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Sonoma County wineries are gaining ground in their campaign for a law they hope will strengthen the region's brand and boost wine sales.

Eight of the county's nine wine and grape trade groups say they would support a law that would require wines made from local grapes to feature Sonoma County on the label. The ninth has yet to announce the results of its vote.

A similar labeling law, in effect in Napa since the late 1980s, has been widely credited with raising the valley's profile with consumers.

"It's really been great to see the wine industry come together around such a major issue that stands to benefit vintners and growers alike," said Honore Comfort, executive director of the Sonoma County Vintners.

The lone holdout is the Russian River Valley Winegrowers, the county's largest industry group with 100 wineries and 150 grape growers. The group was supposed to confirm the results of its voting last week but has postponed an announcement until later this week.

Comfort said she is not concerned about the delay.

"We're waiting for the response from Russian River, but at this point we're feeling positive with the broad-based support we have across the county," Comfort said.

The delay has less to do with the controversy surrounding the proposed law and more with logistics, said Lee Hodo, spokeswoman for Russian River Winegrowers.

"It's really more herding cats. I think it's as simple as that," Hodo said.

Since debate on the subject has at times been contentious, the group has taken pains to make sure its members have all the information they need to make a wise decision, she said.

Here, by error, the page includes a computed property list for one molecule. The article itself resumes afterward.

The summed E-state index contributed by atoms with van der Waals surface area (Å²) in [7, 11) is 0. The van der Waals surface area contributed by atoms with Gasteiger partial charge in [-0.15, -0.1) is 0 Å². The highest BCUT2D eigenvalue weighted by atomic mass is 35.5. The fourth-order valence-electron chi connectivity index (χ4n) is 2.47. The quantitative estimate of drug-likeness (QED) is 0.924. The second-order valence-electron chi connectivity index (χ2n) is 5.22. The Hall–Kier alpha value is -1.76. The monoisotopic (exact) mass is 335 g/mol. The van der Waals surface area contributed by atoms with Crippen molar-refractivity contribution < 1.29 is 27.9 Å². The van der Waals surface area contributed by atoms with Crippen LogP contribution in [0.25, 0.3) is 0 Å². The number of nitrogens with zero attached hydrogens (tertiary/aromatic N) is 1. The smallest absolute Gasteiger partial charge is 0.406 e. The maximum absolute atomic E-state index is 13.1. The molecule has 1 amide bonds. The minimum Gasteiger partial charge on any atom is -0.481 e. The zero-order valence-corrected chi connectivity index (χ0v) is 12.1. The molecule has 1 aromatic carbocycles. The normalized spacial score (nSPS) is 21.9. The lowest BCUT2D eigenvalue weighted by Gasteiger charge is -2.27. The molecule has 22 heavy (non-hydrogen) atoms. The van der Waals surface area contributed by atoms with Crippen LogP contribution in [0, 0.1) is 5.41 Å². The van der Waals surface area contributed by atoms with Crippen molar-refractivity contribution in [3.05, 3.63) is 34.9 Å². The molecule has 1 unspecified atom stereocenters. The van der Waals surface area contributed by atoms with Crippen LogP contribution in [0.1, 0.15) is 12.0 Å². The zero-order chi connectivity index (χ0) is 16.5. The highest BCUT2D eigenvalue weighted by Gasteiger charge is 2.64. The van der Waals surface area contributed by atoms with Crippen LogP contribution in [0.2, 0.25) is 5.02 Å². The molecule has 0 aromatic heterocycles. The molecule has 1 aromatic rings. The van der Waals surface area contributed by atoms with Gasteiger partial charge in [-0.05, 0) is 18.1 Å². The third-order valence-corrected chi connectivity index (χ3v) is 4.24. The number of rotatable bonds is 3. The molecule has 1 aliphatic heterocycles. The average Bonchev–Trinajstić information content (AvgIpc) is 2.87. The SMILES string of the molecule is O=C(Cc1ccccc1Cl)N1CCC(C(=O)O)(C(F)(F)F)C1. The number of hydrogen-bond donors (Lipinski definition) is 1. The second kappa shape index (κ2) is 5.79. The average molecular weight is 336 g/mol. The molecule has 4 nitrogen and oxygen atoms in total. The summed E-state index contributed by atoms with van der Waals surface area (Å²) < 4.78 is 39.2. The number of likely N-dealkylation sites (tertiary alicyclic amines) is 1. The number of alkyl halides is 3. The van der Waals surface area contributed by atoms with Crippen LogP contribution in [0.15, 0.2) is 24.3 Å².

"This is something that's going to live with us for a long time," Hodo said of the law.

Member voting is complete, and now the 12-member board must decide how to convey the results, Hodo said.

Approval from the group would give Sonoma County Vintners the go-ahead to pursue what is known as a conjunctive labeling law. If approved by the state Legislature, the law would be phased in after three years to give wineries time to adjust.

Currently, wines from the county's 13 distinct growing regions don't need to put Sonoma County on their labels. For example, a pinot noir from the cool Russian River Valley or a zinfandel from the rugged Rockpile region need not note that those regions are in Sonoma County.

The new law would require wineries to print Sonoma County on the label immediately below the appellation, as in: Chardonnay, Carneros, Sonoma County.

The effort's goal is to better market the county's wines by spelling out their origin. Winery owners, however, have expressed several concerns about the proposal.

Some felt mandating the extra words would clutter their labels or cost them money to make the changes. Others from regions with Sonoma in their names — like Sonoma Coast or Sonoma Valley — felt it would be duplicative or confusing. Others, such as those from esteemed regions like the Russian River Valley, feel it is unnecessary.

But research presented by the Sonoma County Vintners showed that many consumers wouldn't know Rockpile — the smallest appellation — from a hole in the ground. The research showed that consumers' impressions of wine is enhanced when Sonoma is on the label.

Nick Frey, president of the Sonoma County Winegrape Commission, said his members strongly support the measure because it will strengthen Sonoma wines' place in the market and thus the value of the grapes that go into those wines.

"In today's market, we need to do a better job than we've ever done, and this can help us do that," Frey said.